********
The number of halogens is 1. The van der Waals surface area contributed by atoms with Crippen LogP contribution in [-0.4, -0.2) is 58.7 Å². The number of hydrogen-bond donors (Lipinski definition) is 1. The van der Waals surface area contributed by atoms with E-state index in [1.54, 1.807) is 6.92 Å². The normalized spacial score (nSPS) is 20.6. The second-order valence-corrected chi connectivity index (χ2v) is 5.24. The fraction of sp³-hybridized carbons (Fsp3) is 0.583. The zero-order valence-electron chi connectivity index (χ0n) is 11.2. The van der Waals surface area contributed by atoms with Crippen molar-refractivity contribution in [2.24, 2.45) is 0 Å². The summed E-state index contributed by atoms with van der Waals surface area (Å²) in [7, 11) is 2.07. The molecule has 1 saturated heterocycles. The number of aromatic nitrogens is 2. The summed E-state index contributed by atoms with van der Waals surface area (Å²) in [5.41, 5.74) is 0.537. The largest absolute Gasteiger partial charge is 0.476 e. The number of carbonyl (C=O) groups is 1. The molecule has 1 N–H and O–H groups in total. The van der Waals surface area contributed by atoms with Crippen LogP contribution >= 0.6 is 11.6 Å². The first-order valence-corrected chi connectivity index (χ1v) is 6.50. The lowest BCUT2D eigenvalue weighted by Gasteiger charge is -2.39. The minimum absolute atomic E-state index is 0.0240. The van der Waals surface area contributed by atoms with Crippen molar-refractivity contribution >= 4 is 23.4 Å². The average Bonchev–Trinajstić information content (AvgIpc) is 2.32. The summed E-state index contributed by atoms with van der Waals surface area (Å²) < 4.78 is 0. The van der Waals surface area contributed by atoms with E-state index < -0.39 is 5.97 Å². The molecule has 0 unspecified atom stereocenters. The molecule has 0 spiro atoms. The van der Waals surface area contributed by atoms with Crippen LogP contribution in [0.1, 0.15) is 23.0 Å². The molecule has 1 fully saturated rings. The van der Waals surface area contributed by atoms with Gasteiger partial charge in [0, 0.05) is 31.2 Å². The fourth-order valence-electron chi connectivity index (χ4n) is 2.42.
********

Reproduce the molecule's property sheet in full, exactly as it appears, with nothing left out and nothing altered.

The number of halogens is 1. The van der Waals surface area contributed by atoms with Crippen LogP contribution in [-0.4, -0.2) is 58.7 Å². The number of hydrogen-bond donors (Lipinski definition) is 1. The van der Waals surface area contributed by atoms with E-state index in [1.54, 1.807) is 6.92 Å². The normalized spacial score (nSPS) is 20.6. The second-order valence-corrected chi connectivity index (χ2v) is 5.24. The fraction of sp³-hybridized carbons (Fsp3) is 0.583. The zero-order valence-electron chi connectivity index (χ0n) is 11.2. The van der Waals surface area contributed by atoms with Crippen molar-refractivity contribution in [2.24, 2.45) is 0 Å². The summed E-state index contributed by atoms with van der Waals surface area (Å²) in [7, 11) is 2.07. The molecule has 1 saturated heterocycles. The number of aromatic nitrogens is 2. The summed E-state index contributed by atoms with van der Waals surface area (Å²) in [5.41, 5.74) is 0.537. The largest absolute Gasteiger partial charge is 0.476 e. The number of carbonyl (C=O) groups is 1. The molecule has 1 N–H and O–H groups in total. The van der Waals surface area contributed by atoms with Crippen LogP contribution >= 0.6 is 11.6 Å². The first-order valence-corrected chi connectivity index (χ1v) is 6.50. The lowest BCUT2D eigenvalue weighted by Gasteiger charge is -2.39. The minimum absolute atomic E-state index is 0.0240. The van der Waals surface area contributed by atoms with Crippen molar-refractivity contribution >= 4 is 23.4 Å². The average Bonchev–Trinajstić information content (AvgIpc) is 2.32. The summed E-state index contributed by atoms with van der Waals surface area (Å²) < 4.78 is 0. The van der Waals surface area contributed by atoms with E-state index < -0.39 is 5.97 Å². The molecule has 0 unspecified atom stereocenters. The molecule has 0 spiro atoms. The van der Waals surface area contributed by atoms with Crippen LogP contribution in [0.1, 0.15) is 23.0 Å². The molecule has 1 fully saturated rings. The van der Waals surface area contributed by atoms with Gasteiger partial charge in [0, 0.05) is 31.2 Å². The fourth-order valence-electron chi connectivity index (χ4n) is 2.42.